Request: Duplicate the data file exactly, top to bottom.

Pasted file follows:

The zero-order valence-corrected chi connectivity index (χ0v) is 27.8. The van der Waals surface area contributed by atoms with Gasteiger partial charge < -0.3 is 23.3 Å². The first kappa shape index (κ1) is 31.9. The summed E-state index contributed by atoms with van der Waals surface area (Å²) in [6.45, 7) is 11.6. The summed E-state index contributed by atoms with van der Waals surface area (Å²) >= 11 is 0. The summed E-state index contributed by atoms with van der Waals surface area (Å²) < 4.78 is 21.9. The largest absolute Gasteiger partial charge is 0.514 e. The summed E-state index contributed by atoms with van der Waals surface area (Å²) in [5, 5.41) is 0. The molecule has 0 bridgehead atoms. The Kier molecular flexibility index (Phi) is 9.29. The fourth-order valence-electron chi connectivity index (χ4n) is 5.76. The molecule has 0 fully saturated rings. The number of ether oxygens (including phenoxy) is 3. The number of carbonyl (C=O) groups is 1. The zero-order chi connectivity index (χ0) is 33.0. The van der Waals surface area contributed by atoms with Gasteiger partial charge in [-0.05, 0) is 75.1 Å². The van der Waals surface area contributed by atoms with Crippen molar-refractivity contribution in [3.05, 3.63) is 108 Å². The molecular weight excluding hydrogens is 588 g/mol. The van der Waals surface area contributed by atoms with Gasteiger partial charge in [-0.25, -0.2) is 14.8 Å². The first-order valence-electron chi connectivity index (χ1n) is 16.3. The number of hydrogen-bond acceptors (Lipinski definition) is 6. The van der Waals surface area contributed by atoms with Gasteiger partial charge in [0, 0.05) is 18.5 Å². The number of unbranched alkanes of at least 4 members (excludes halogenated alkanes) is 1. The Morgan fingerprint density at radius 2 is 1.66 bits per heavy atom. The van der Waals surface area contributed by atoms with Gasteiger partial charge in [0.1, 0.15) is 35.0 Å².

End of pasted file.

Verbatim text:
The zero-order valence-corrected chi connectivity index (χ0v) is 27.8. The van der Waals surface area contributed by atoms with Gasteiger partial charge < -0.3 is 23.3 Å². The first kappa shape index (κ1) is 31.9. The summed E-state index contributed by atoms with van der Waals surface area (Å²) in [6.45, 7) is 11.6. The summed E-state index contributed by atoms with van der Waals surface area (Å²) >= 11 is 0. The summed E-state index contributed by atoms with van der Waals surface area (Å²) < 4.78 is 21.9. The largest absolute Gasteiger partial charge is 0.514 e. The summed E-state index contributed by atoms with van der Waals surface area (Å²) in [5, 5.41) is 0. The molecule has 0 bridgehead atoms. The Kier molecular flexibility index (Phi) is 9.29. The fourth-order valence-electron chi connectivity index (χ4n) is 5.76. The molecule has 0 fully saturated rings. The number of ether oxygens (including phenoxy) is 3. The number of carbonyl (C=O) groups is 1. The zero-order chi connectivity index (χ0) is 33.0. The van der Waals surface area contributed by atoms with Gasteiger partial charge in [-0.05, 0) is 75.1 Å². The van der Waals surface area contributed by atoms with Crippen molar-refractivity contribution in [3.05, 3.63) is 108 Å². The molecular weight excluding hydrogens is 588 g/mol. The van der Waals surface area contributed by atoms with Gasteiger partial charge in [-0.25, -0.2) is 14.8 Å². The first-order valence-electron chi connectivity index (χ1n) is 16.3. The number of hydrogen-bond acceptors (Lipinski definition) is 6. The van der Waals surface area contributed by atoms with Gasteiger partial charge in [0, 0.05) is 18.5 Å². The number of unbranched alkanes of at least 4 members (excludes halogenated alkanes) is 1. The Morgan fingerprint density at radius 2 is 1.66 bits per heavy atom. The van der Waals surface area contributed by atoms with Gasteiger partial charge in [0.1, 0.15) is 35.0 Å².